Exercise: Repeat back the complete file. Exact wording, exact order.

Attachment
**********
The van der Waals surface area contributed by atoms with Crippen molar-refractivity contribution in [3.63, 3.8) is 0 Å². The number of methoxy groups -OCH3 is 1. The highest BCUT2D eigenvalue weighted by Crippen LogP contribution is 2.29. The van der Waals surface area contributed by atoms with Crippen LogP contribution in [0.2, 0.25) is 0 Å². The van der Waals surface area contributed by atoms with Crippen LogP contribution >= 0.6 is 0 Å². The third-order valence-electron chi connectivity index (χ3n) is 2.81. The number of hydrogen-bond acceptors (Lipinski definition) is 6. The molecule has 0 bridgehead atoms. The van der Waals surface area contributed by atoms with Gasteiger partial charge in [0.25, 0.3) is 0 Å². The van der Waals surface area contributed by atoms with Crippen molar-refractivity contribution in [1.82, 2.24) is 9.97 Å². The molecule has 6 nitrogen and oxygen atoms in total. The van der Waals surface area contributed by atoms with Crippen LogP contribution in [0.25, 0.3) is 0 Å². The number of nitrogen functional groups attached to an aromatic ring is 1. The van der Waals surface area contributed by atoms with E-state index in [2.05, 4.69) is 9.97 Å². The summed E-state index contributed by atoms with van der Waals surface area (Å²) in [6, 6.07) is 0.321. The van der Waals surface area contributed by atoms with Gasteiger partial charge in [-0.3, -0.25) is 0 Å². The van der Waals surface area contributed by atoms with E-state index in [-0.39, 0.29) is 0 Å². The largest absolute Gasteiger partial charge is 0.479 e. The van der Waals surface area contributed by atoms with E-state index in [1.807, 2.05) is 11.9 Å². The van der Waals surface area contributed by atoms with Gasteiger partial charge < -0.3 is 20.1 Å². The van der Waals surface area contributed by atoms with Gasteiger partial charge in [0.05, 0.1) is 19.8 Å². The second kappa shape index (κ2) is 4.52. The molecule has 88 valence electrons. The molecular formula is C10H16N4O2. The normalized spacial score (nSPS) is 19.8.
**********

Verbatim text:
The van der Waals surface area contributed by atoms with Crippen molar-refractivity contribution in [3.63, 3.8) is 0 Å². The number of methoxy groups -OCH3 is 1. The highest BCUT2D eigenvalue weighted by Crippen LogP contribution is 2.29. The van der Waals surface area contributed by atoms with Crippen LogP contribution in [0.2, 0.25) is 0 Å². The van der Waals surface area contributed by atoms with Crippen LogP contribution >= 0.6 is 0 Å². The third-order valence-electron chi connectivity index (χ3n) is 2.81. The number of hydrogen-bond acceptors (Lipinski definition) is 6. The molecule has 0 bridgehead atoms. The van der Waals surface area contributed by atoms with Gasteiger partial charge in [0.25, 0.3) is 0 Å². The van der Waals surface area contributed by atoms with Crippen molar-refractivity contribution in [1.82, 2.24) is 9.97 Å². The molecule has 6 nitrogen and oxygen atoms in total. The van der Waals surface area contributed by atoms with Crippen LogP contribution in [0.25, 0.3) is 0 Å². The number of nitrogen functional groups attached to an aromatic ring is 1. The van der Waals surface area contributed by atoms with E-state index in [2.05, 4.69) is 9.97 Å². The summed E-state index contributed by atoms with van der Waals surface area (Å²) in [6, 6.07) is 0.321. The van der Waals surface area contributed by atoms with Gasteiger partial charge in [-0.3, -0.25) is 0 Å². The van der Waals surface area contributed by atoms with E-state index in [-0.39, 0.29) is 0 Å². The largest absolute Gasteiger partial charge is 0.479 e. The van der Waals surface area contributed by atoms with E-state index in [1.807, 2.05) is 11.9 Å². The van der Waals surface area contributed by atoms with Gasteiger partial charge < -0.3 is 20.1 Å². The van der Waals surface area contributed by atoms with Gasteiger partial charge in [0.05, 0.1) is 19.8 Å². The second kappa shape index (κ2) is 4.52. The molecule has 88 valence electrons. The molecular formula is C10H16N4O2. The normalized spacial score (nSPS) is 19.8.